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I am making an application to run on both SQL Server and PostgreSQL, so I am asking this question about both of them.

What happens whenever you create a unique primary key(using a sequence or auto-increment type thing) and you hit over 4 billion records(32 bits)? I'm not saying that our table will have 4 billion records but rather that 4 billion records have been created because the RID only increments. So even if I deleted 3.9 billion of these records, my RIDs are still in the 4 billion range. So what happens? Does it up the precision to 64 bit or does it roll over to 0 or just spit out a very critical error? Should I worry that even a 64 bit RID may eventually overflow also?

Also, how can I fight against this? Is there some kind of cleaning up option or tool? Do I just have to create my own thing to every year or so completely rebuild the table to get consistent RIDs? (and thus also touch a lot of other tables that use these RIDs are foreign keys)

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2  
Yes, 32-bit autoincremented values will overflow. stackoverflow.com/questions/261815/… –  jball Dec 29 '09 at 21:17
1  
In my whole life? Or in about 10 years? I definitely won't want to be fixing this bug in 10 years when the database is full of very critical data –  Earlz Dec 29 '09 at 21:29
1  
In your whole life. 2^64 = 1.8 x 10^19 rows, or 18 million trillion rows. Will you be creating more than 18 trillion rows a year for a million years? –  Aaronaught Dec 29 '09 at 21:34
1  
hmm.. good point.. for some reason I keep thinking 64 bit is closer to 48 bit.. lol –  Earlz Dec 29 '09 at 21:39
1  
You'll at least be able to defend the assumption that 64-bit is enough to your new robot overlords after the singularity. –  jball Dec 29 '09 at 22:30

2 Answers 2

up vote 3 down vote accepted

PostgreSQL will, by default, error and not overflow:

# create sequence willyouwrap;
CREATE SEQUENCE
# select setval('willyouwrap', 9223372036854775807);
       setval        
---------------------
 9223372036854775807
(1 row)
# select nextval('willyouwrap');
ERROR:  nextval: reached maximum value of sequence "willyouwrap" (9223372036854775807)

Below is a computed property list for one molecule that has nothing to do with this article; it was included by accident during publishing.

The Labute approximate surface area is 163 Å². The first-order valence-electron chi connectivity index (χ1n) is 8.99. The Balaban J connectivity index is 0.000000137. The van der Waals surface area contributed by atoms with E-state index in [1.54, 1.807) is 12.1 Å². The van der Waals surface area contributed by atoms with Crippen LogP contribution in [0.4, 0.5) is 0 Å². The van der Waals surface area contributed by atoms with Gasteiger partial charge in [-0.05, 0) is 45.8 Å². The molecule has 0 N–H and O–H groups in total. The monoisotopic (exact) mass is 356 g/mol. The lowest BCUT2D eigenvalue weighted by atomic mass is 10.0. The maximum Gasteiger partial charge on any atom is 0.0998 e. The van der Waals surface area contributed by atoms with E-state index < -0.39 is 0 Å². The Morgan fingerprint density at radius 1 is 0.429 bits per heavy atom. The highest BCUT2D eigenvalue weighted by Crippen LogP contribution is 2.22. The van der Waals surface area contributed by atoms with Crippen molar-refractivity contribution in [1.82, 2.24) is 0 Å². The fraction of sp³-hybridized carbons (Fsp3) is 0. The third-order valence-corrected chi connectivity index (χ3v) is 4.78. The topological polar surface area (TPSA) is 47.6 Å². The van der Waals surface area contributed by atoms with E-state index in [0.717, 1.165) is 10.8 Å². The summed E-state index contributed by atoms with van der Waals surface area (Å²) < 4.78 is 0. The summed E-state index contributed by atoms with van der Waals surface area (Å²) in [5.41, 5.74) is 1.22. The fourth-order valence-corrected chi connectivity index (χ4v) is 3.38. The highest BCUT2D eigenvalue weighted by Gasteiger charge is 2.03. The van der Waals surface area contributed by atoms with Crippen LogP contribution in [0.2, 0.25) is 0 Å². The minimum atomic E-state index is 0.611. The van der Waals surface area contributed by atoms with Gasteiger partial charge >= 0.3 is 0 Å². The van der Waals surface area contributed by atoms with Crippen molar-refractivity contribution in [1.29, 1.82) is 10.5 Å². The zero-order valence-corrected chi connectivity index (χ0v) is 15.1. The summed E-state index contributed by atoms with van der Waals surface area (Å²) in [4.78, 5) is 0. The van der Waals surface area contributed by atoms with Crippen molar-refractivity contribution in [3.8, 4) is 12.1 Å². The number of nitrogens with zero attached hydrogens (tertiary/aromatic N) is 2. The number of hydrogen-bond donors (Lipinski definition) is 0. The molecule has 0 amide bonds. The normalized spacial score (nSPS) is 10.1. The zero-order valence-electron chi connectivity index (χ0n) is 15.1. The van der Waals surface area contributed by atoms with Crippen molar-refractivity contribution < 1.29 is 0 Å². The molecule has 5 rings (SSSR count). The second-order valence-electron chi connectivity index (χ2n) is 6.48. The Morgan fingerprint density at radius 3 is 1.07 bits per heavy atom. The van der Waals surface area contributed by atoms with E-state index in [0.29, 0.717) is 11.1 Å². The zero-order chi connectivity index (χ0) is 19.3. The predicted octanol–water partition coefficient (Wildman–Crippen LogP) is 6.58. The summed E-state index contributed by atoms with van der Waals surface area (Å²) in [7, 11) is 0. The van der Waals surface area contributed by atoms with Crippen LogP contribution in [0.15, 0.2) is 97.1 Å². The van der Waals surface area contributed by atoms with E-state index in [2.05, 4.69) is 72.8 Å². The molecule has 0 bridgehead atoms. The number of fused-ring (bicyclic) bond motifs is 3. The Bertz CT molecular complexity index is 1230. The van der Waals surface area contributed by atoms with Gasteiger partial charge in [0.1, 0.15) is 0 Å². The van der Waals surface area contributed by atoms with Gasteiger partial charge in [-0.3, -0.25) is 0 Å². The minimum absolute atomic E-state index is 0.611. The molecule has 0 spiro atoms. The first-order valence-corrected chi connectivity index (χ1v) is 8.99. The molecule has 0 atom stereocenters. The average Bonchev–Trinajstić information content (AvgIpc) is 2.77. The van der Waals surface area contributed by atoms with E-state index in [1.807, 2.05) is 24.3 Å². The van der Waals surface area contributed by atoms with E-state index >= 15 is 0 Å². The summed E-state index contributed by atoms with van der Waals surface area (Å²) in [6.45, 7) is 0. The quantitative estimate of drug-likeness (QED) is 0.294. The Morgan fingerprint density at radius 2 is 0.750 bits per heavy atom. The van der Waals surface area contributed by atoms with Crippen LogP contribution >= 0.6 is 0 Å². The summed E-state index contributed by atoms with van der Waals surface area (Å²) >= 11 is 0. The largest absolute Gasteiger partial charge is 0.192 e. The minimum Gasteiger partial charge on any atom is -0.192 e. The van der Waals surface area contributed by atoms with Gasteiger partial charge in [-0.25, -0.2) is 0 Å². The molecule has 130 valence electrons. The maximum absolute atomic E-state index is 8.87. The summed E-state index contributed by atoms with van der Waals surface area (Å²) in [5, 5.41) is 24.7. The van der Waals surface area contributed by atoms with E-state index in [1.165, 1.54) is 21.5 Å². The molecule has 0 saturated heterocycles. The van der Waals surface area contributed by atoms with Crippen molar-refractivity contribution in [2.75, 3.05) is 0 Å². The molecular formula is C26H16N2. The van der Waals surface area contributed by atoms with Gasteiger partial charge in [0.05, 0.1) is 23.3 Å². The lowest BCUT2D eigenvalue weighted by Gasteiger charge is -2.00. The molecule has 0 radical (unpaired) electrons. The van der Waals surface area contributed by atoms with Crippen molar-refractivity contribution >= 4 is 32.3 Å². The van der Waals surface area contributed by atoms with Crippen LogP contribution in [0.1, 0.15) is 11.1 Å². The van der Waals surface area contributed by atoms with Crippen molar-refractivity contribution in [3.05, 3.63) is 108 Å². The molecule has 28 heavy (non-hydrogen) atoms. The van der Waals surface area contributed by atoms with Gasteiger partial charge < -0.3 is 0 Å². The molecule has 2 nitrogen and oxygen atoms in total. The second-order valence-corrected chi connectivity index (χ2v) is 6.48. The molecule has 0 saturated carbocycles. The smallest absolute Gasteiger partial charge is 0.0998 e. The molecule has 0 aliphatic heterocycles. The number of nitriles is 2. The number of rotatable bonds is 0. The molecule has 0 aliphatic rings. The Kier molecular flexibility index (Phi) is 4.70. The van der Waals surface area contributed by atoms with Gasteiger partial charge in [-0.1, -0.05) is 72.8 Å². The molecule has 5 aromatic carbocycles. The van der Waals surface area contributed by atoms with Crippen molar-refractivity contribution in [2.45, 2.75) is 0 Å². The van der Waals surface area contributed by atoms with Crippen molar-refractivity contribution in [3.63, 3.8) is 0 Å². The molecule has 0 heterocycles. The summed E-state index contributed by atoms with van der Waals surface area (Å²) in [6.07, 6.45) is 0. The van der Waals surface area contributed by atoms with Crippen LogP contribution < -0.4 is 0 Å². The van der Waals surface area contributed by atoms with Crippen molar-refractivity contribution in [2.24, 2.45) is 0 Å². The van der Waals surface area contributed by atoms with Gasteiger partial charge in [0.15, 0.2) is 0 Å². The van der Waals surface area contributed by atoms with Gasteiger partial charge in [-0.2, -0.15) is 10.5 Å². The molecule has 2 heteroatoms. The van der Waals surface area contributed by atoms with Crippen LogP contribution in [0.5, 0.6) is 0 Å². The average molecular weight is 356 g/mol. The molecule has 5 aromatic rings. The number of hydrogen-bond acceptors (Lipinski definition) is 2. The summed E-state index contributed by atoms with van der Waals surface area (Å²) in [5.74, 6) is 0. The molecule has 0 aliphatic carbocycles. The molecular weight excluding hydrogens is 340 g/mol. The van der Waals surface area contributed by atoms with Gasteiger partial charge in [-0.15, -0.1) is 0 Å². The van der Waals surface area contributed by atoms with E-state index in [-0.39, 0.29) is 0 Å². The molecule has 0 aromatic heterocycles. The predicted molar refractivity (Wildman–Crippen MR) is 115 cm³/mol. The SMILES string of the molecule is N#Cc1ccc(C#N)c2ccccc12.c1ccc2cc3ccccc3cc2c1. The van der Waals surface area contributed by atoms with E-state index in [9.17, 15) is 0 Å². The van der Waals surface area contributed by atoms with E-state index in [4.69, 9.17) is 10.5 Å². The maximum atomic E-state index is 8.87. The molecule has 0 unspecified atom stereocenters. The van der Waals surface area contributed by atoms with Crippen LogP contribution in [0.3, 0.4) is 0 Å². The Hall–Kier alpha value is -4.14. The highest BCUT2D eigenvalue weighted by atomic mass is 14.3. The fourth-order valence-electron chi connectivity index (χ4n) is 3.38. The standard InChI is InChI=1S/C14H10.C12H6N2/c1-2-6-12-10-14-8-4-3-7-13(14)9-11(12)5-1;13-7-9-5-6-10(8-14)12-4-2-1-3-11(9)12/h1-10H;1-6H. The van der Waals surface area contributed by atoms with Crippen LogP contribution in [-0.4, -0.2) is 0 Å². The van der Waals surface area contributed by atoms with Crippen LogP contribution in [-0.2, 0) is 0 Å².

From the docs:

Sequences are based on bigint arithmetic, so the range cannot exceed the range of an eight-byte integer (-9223372036854775808 to 9223372036854775807). On some older platforms, there might be no compiler support for eight-byte integers, in which case sequences use regular integer arithmetic (range -2147483648 to +2147483647).

However, you can make it cycle:

The CYCLE option allows the sequence to wrap around when the maxvalue or minvalue has been reached by an ascending or descending sequence respectively. If the limit is reached, the next number generated will be the minvalue or maxvalue, respectively.

If NO CYCLE is specified, any calls to nextval after the sequence has reached its maximum value will return an error. If neither CYCLE or NO CYCLE are specified, NO CYCLE is the default.

Don't fight it. Spend the extra bytes and keep things simple. You're more likely to regret adding extra layers of complexity and/or maintenance tasks than having a larger keyspace.

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On SQL Server: It depends on the type of the RID column. The internal IDENTITY can increment, but will fail to assign to the stoarge column:

CREATE TABLE [t1] (
[tid] int IDENTITY (2147483647, 1) NOT NULL
  , name varchar(1)
) ON [PRIMARY]
GO
insert into t1(name) values('1')
insert into t1(name) values('1')

this triggers error:

Msg 8115, Level 16, State 1, Line 2
Arithmetic overflow error converting IDENTITY to data type int.
Arithmetic overflow occurred.

But a numeric column with enough storage will increment just fine:

CREATE TABLE [t1] (
[tid] numeric(38,0) IDENTITY (2147483647, 1) NOT NULL
  , name varchar(1)
) ON [PRIMARY]
GO
insert into t1(name) values('1')
insert into t1(name) values('1')

Similarly a bigint will overlfow at 2^^63-1:

CREATE TABLE [t1] (
[tid] bigint IDENTITY (9223372036854775807, 1) NOT NULL
  , name varchar(1)
) ON [PRIMARY]
GO
insert into t1(name) values('1')
insert into t1(name) values('1')

but a numeric column with sufficient storage will succeed:

CREATE TABLE [t1] (
[tid] numeric(38,0) IDENTITY (9223372036854775807, 1) NOT NULL
  , name varchar(1)
) ON [PRIMARY]
GO
insert into t1(name) values('1')
insert into t1(name) values('1')
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